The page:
Planck’s constant relates the energy (E ) of a photon with its frequency. It allows precise calculation of the energy of light emitted or absorbed and thereby permits the determination of the actual energy of the photon. Along with constant for the speed of light, Planck’s constant (h = 6.626 × 10–34 joule-second in the meter-kilogram-second system of measurements) is a fundamental constant of nature.
At the beginning of the twentieth century, German physicist, Maxwell Planck proposed that atoms absorb or emit electromagnetic radiation only in certain units or bundles of energy termed quanta. The concept that energy existed only in discrete and defined units seemed counter-intuitive, that is, outside the human experience with nature. Accepting his experimental results regarding the radiation emitted by an object as its temperature increases, Planck developed a quantum theory that accounts for a wide range of physical phenomena.
Prior to Planck’s work, electromagnetic radiation (light) was thought travel in waves with an infinite number of available frequencies and wavelengths. Planck determined that energy of light was proportional to its frequency. As the frequency of light increases, so does the energy of the light.
Planck began his university studies at the age of 16. By the age of 21 he had earned a doctorate in physics. While a graduate student, Planck studied entropy and the applications of the second law of thermodynamics. When Planck started his studies in physics, Newtonian or classical physics seemed fully explained. In fact, Planck’s advisor claimed that there was essentially nothing new to discover in physics. Despite such warnings, Planck chose to study physics. Planck’s talents and dedication were recognized and upon the death of his mentor Gustav Robert Kirchoff, Planck became a professor of theoretical physics at the University of Berlin where he did the major portion of his work regarding the relationship of light energy to light wavelength. Planck was able to measure radiation from heated bodies because—although atoms are constantly vibrating and generating electromagnetic waves—when heated, an atom vibrates at higher frequencies and gives off radiation at higher levels of energy.
Planck admitted that he did not fully understand quantum theory. In fact he regarded it as only a mathematical aberration or temporary answer until a more intuitive or common sense answer was found. Despite Planck’s reservations, Albert Einstein’s subsequent Nobel Prize winning work on the photoelectric effect was heavily based on Planck’s theory and described light as being composed of photons, each with an energy equal to Planck’s constant times the frequency of the light.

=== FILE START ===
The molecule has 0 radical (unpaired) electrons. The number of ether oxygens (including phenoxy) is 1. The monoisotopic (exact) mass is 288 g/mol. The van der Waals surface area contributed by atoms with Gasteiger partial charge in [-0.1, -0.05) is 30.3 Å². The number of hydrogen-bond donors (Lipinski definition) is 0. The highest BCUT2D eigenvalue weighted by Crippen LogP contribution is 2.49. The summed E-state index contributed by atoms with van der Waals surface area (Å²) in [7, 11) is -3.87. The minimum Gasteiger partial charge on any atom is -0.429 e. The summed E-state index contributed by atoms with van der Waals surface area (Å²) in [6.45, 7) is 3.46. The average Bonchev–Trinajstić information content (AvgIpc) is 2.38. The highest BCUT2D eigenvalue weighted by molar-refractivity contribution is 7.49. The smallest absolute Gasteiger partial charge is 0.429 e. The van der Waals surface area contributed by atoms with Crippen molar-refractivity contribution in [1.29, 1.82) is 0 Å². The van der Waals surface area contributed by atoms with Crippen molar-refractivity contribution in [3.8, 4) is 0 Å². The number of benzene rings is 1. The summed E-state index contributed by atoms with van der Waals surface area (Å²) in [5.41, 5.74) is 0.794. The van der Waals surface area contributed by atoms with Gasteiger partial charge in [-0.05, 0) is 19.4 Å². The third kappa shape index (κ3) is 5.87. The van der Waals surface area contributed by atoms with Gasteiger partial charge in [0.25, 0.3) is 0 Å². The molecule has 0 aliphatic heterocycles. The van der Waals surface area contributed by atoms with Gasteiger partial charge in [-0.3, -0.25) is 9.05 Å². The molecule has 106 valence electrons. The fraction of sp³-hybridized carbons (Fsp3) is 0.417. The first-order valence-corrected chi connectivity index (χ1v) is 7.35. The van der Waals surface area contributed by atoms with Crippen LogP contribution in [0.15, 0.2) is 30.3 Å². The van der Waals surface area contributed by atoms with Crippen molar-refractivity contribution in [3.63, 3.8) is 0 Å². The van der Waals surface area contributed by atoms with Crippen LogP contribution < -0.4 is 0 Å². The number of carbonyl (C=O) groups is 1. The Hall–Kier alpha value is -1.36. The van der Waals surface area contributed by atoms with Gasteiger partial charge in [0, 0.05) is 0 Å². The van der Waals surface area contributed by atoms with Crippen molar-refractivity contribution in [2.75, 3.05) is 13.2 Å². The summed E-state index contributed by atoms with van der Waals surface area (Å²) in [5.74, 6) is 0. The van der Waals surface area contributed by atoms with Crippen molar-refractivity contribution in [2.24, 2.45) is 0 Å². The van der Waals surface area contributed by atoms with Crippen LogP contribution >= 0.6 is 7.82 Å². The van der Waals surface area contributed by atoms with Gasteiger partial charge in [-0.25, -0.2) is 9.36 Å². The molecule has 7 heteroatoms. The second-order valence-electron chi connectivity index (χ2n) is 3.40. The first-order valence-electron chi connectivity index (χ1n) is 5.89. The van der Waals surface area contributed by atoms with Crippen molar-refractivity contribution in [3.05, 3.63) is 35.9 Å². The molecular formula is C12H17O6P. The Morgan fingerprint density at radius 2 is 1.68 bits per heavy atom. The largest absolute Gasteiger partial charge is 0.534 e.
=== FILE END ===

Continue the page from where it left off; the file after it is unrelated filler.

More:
Light is now understood as having both photon (particle) and wavelike properties.
In 1916, American physicist Robert Millikan’s experiments gave the first precise calculation of Planck’s constant. Modern laboratories, including the national Institute of Standards and Technology strive for more precise values for Planck’s constant because it is so fundamental to applications of modern physics and chemistry.
Planck’s constant, combined with the speed of light, and the universal gravitational constant (G ), can yield a quantity with the dimensions of time (5.38 × 10–44 seconds). This quantity is called Planck time a very important concept in cosmology (the study of the origin of the cosmos). Because it is a fundamental constant, more precise values for Planck’s constant also improves the precision of related atomic constants, such as proton mass, electron mass, elementary charge, and Avogadro’s number.
See also Atomic models; Blackbody radiation; Cosmic ray; Electromagnetic spectrum; Electromagnetism; Quantum mechanics; Spectral classification of stars; Spectral lines; Spectroscopy; Spectrum; Virtual particles.
Lide, D.R., ed. CRC Handbook of Chemistry and Physics. Boca Raton: CRC Press, 2001.
Trefil, James. Encyclopedia of Science and Technology. The Reference Works, Inc., 2001.
University of Colorado. “Planck’s Constant and the Energy of a Photon.” <http://www.colorado.edu/physics/2000/quantumzone/photoelectric2.html> (accessed November 15, 2006).
K. Lee Lerner